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Objective: To report the prevalence and risk factors of stress urinary incontinence (SUI) and the prevalence of intrinsic sphincter deficiency in women with multiple sclerosis (MS). Methods: A retrospective study was conducted among Female patients with MS, followed for lower urinary tract symptoms (LUTS) during a 15-year period. Demographic data, MS history, expanded disability status scale (EDSS) score at the urodynamic visit, obstetrical past, birth weight, LUTS, and urodynamic findings were collected. SUI was defined as incontinence during cough, or any effort. A maximum urethral closure pressure less than 30 cm H2O defined intrinsic sphincter deficiency. Results: In total 363 women with a mean age of 46.7±10.8 years and a mean disease duration of 12.9±8.7 years were included. The incidence of relapsing remitting MS, a secondary progressive form, and a primary progressive form was 60.6%, 32.8%, and 6.6%, respectively. The prevalence of SUI was 31.4%. The prevalence of intrinsic sphincter deficiency was 1.4% and 0.8% of these patients had a SUI (P=0.300). In a multivariate analysis, women with a SUI had significantly higher birth weight (P=0.030), a pelvic organ prolapse (P=0.021), urgent urinary incontinence (P=0.006), a lower EDSS score (P=0.019), and a weaker containing effort (P<0.001). Conclusions: The prevalence of SUI in women with MS was 31.4%. This symptom could affect the quality of life of women with MS.
Background: Urinary incontinence is common in men following prostate cancer surgery. Conservative treatment incorporates pelvic floor muscle exercises, biofeedback, electrical stimulation, lifestyle changes, or a blend of strategies. Little is thought about the physiologic impacts of entire body vibration practice on people body. The aim of the current study is to determine the effect of the whole body vibration and pelvic floor exercises on urinary incontinence following prostate cancer surgery. Methods: 61 patients were divided randomly into two groups. Group (1) included 30 patients participated in synchronous whole-body vibrations, 3 times weekly for 4 consecutive weeks; the frequency and peak-to-peak displacement of vibration were 2 mm/20 Hz for the first week for 5 minutes, 3mm/25 Hz, 10 minutes for the second week and 4 mm/30 Hz, 15 minutes for the last two weeks. Group (2) included 31 patients received only pelvic floor exercises. The intervention in both groups was for three times per week for four weeks. The outcome measures were urodynamic measurements for pressure at maximum flow rate and maximum flow rate. Also, patients were instructed to complete 2 questionnaires; incontinence visual analogue scale (I- VAS) and the international consultation of incontinence-short form. Results: When comparing between pre- treatment and post treatment for group 1 the results revealed that there were significant differences including all test parameters, while the results of group 2 showed non- significant differences including all test parameters except for the pressure at maximum flow rate which showed a significant difference from the baseline data (P> 0.05. It was revealed that there were significant differences when comparing the results of all test parameters after the treatment protocol in favor of group 2 (P> 0.05). Conclusion: It can be concluded that the whole body vibration is a simple training and has a good effect in treating the patients with urinary incontinence after radical prostatectomy.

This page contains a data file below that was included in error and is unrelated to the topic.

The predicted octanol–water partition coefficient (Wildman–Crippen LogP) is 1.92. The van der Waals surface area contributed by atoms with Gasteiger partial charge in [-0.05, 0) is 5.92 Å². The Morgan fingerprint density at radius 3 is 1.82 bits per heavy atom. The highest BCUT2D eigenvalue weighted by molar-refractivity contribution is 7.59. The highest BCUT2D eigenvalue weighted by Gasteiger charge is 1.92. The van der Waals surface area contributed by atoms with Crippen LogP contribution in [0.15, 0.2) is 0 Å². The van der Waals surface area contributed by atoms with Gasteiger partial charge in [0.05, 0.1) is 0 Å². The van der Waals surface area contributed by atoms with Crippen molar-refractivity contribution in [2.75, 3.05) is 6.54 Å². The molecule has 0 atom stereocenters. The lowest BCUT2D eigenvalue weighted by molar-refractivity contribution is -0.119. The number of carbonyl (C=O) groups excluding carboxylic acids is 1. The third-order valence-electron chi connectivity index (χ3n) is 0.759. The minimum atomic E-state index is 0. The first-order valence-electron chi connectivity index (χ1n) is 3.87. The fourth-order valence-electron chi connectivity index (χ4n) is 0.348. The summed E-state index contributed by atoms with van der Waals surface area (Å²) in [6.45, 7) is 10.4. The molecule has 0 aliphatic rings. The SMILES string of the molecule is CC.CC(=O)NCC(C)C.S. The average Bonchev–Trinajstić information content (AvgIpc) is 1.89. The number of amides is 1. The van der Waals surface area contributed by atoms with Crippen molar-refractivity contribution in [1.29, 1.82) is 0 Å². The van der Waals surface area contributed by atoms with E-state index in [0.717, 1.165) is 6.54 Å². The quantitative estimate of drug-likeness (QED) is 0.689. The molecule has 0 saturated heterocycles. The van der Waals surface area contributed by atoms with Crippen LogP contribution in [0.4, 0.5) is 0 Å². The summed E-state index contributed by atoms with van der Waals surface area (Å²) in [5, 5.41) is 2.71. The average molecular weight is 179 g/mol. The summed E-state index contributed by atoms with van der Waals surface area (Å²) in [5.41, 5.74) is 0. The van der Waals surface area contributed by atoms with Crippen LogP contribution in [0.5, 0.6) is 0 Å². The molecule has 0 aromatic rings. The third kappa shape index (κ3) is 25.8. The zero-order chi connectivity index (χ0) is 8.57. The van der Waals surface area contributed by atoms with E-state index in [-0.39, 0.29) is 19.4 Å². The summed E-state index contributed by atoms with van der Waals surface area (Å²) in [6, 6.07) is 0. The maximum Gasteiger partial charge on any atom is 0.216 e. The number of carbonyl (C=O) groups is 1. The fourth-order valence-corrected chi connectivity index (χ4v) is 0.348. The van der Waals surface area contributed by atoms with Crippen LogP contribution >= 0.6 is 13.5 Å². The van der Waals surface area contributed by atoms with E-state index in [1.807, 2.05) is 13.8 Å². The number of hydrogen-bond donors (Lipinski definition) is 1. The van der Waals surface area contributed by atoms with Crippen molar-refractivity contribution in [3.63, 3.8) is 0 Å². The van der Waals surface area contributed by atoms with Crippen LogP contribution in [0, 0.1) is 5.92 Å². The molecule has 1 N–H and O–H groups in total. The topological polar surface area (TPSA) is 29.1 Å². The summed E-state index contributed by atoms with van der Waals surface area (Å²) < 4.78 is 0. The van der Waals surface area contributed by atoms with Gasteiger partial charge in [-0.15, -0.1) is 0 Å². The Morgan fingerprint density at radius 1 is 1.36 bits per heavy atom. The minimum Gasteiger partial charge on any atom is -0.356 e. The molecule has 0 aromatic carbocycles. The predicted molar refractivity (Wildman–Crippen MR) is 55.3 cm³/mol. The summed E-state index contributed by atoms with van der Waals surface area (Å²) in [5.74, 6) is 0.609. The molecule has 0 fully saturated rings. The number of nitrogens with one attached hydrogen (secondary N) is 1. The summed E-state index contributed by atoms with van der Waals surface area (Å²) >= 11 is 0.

The pelvic floor muscle training (PFMT) is a conservative treatment, currently considered as first line for women with stress urinary incontinence (SUI). However, in practice, about 30 to 50% of women are unable to perform the correct contraction of the pelvic floor muscles (PFMs). When requested to perform the muscle contraction, the contraction of the gluteal muscles, hip adductors, or abdominal muscles is observed initially, rather of contraction of the levator anus muscle. Some factors make it difficult to perform the contraction of the PFM, such as its location on the pelvic floor, and its small size, followed by a lack of knowledge of the pelvic region, as well as its functions. Associated with these factors is the use of the muscles adjacent to the PFM, as previously mentioned. In order for women to benefit from a PFMT program for the treatment of SUI, the awareness phase of PFM can't be omitted, since the literature is unanimous in stating that pelvic exercises improve the recruitment capacity of the musculature, its tone and reflex coordination during the effort activities.